Assessment is an important and integral part of the teaching and learning process. Grading serves the purpose of rating a student’s performance. Grading, however is only part of assessment. When done properly, assessment can cue instructors on whether learning is happening and guide them on how to proceed with instruction. Good assessment holistically measures learners’ current and developing skills.
In FEU, assessment is a joint process that involves both teacher and learners. It is fair, transparent and is based on standards set by the FEU community and benchmarked against other top universities, local and international quality assurance organizations and various government agencies.
The most important measure of the FEU students’ uprightness is their respect for and adherence to academic integrity. Academic integrity is based on the idea that the work for which students are assessed and graded are a true reflection of their ideas, knowledge, and skills. When students cheat on a test or plagiarize on a paper or project the grade they get is not a true reflection of their ideas, knowledge, and or skill. Assessment then becomes inaccurate or even false.
Academic integrity also includes the respect for and adherence to the conventions of the forms of academic output (e.g. documentation rules for research papers, rules in debate) regardless of how rigid and seemingly tedious they are. Students with academic integrity acknowledge ideas and information that is not their own and builds upon ideas that are their own.
Students who cut and paste a paper together with incomplete or no citation do a miniscule amount of work and misrepresent themselves. The academic requirement submitted deserves a failing mark. Compare that work to the work of students who thought out the issues and problems, found various sources and cited them properly and wrote out all this themselves. In this second case, a greater effort was exerted and learning most probably occurred.
A fuller explanation of academic integrity is contained in the FEU policy on academic integrity. All FEU students are expected to adhere to this policy and failure to do so will be met with strict sanctions.
Assessment at FEU works on the premise that students are the owners and creators of their grades; faculty supply the guidelines, rubrics, and systems with which the grades are determined. Faculty act as a fair and “disinterested” judge and the students are the ones who actually determine their grades. Transparency is an important value in proper assessment and all matters pertaining to assessment, including the content of the assessment or what will be asked, should be known to the students. As such, there should be:
- a course outline made available to the students on the very first day of class (ideally, even before the first day of class) that indicates all the assessments that will be required;
- full disclosure of the type of formative and summative assessments indicated in the course outline and an explanation of the weight or percentage of each assessment to the final grade;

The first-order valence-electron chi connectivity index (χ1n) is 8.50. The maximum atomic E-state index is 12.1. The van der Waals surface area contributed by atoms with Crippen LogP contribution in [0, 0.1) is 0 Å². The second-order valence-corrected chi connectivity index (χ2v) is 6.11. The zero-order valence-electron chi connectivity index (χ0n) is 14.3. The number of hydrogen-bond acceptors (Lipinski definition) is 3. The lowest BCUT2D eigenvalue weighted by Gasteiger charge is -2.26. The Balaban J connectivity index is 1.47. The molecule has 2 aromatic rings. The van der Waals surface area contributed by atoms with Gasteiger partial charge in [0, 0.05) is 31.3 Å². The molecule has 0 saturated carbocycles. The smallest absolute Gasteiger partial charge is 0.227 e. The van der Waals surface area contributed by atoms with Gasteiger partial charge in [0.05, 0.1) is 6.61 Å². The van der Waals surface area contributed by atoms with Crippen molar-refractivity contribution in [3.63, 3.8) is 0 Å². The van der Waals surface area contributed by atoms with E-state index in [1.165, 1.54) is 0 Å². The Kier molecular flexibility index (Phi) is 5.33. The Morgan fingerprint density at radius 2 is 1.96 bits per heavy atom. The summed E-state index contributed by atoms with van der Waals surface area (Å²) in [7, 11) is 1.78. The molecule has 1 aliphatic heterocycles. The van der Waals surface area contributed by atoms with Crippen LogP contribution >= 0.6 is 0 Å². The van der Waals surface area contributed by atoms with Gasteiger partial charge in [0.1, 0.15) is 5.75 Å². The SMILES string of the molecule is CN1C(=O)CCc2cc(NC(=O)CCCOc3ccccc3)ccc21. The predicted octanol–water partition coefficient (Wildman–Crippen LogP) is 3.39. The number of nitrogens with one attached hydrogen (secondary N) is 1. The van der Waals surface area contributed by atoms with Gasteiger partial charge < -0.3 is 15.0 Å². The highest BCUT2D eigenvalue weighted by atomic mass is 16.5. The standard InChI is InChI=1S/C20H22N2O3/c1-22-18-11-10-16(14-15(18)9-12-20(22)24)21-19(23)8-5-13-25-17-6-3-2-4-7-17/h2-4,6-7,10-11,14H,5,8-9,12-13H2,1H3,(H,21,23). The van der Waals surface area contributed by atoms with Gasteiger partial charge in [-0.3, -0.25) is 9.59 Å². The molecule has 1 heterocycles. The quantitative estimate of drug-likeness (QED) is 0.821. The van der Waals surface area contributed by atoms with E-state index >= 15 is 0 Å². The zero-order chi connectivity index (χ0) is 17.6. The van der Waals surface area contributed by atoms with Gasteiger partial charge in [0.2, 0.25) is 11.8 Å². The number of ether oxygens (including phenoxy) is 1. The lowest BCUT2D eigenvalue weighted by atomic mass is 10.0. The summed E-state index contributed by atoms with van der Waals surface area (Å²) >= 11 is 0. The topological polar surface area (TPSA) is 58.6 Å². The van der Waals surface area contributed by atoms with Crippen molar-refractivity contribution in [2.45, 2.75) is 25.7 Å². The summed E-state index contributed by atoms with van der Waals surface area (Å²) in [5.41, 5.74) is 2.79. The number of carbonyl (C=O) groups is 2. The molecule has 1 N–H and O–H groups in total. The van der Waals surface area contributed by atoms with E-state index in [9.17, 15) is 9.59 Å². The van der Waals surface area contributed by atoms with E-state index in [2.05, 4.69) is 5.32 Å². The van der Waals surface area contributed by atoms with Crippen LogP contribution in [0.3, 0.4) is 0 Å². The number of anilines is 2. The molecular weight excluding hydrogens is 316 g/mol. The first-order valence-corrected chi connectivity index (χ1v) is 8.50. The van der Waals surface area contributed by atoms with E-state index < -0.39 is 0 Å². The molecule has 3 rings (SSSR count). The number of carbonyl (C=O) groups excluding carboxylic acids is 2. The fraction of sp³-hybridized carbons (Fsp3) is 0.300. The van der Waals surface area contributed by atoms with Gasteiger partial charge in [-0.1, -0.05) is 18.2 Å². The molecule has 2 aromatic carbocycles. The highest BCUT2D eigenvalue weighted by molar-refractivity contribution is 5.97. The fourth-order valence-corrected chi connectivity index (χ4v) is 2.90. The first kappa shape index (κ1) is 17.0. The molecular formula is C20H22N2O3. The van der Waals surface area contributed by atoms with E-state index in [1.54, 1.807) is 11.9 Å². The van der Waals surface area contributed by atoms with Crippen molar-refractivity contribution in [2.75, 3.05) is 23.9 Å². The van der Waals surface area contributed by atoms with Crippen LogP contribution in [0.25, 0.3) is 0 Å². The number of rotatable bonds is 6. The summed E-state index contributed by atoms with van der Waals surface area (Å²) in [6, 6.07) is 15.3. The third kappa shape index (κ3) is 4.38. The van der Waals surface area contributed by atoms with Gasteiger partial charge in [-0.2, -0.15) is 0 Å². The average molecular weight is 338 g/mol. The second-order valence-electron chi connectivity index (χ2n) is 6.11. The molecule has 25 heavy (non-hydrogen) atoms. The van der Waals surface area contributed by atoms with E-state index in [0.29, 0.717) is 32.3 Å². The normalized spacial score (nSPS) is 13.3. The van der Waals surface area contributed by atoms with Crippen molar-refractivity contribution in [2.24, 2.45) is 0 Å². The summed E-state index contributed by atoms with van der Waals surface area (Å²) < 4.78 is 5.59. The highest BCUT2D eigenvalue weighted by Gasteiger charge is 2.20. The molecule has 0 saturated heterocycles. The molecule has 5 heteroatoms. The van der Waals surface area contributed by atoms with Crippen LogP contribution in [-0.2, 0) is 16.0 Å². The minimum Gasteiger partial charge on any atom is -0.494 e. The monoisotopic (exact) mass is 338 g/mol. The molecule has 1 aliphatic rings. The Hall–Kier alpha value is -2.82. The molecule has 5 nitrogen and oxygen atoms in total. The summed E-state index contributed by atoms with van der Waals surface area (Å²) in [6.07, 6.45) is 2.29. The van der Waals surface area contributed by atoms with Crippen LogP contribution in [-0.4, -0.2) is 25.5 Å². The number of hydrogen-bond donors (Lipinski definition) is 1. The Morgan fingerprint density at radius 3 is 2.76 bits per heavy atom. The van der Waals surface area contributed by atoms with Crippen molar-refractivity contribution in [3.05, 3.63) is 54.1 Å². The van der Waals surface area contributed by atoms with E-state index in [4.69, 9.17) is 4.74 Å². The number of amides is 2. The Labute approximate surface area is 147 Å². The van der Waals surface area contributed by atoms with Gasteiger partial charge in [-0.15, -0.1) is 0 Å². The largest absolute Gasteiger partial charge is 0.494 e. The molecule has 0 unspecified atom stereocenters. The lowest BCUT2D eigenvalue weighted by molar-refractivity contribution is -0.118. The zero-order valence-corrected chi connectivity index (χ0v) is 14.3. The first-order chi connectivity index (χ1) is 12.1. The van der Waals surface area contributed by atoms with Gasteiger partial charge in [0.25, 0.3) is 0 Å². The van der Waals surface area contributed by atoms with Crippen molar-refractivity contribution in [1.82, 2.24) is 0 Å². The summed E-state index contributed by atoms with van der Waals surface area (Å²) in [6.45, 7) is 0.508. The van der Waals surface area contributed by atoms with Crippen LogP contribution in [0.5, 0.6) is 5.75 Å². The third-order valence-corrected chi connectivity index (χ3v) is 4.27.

- clear distinctions between and among formative and summative assessments and clear time gaps for when assessments are given;
- rubrics for evaluation of assessments that are available for students to consider and even negotiate;
- record of grades available to students at all times and consultation on grades throughout the term;
- active mechanisms for feedback to students;
- student awareness of the QPA and its function as an indicator of academic achievement or underachievement.
Formative and Summative Assessments
FEU places a premium on the students’ learning journey and the process and deepening of learning, critical and creative thinking, reflection, and problem solving. Formative assessments (FA) are important for this as they are tools that help identify learning gaps and help shape learning. In FEU, formative assessments may be graded or ungraded and should occur throughout the semester. Formative assessments should refer to specific or smaller parts of the course. Its function is to build micro knowledges and skills that are translated in preparing for and achieving better opportunities for summative assessments. The more formative assessments, the higher the chance of learning.
Summative assessments (SA) evaluate student learning, knowledge, proficiency, or success at the conclusion of an instructional period like a unit, course, or program. In FEU, summative assessments are always graded.
|FORMATIVE ASSESSMENT||SUMMATIVE ASSESSMENT|
|Quiz (short-long)SeatworkReportingWork samples (portfolio)Demonstration & observation of skillPeer evaluation of project workExternal review of student projectsSelf-evaluation of work||Departmental exams (Pen and Paper)|
– unit, chapter, preliminary and final exams.Case study/problem analysisCapstone/application projectsResearch/term paperPerformance test for skill-based courses
Ratio of Formative to Summative Assessments
The ratio of formative to summative assessments are as follows:
For General Education courses:
- 70% of the grade should be formative and 30% should be summative.
For Professional Courses (except review classes and OJT):
- 50% of the grade should be formative and 50% should be summative.
For both GE courses and professional courses there should be at least twelve (12) formative assessments four (4) of which should be graded and assigned before the midterm and four (4) of which should be graded and assigned after the midterm. There should be at least one summative assessment on the 9th week and one summative assessment on the 18th week.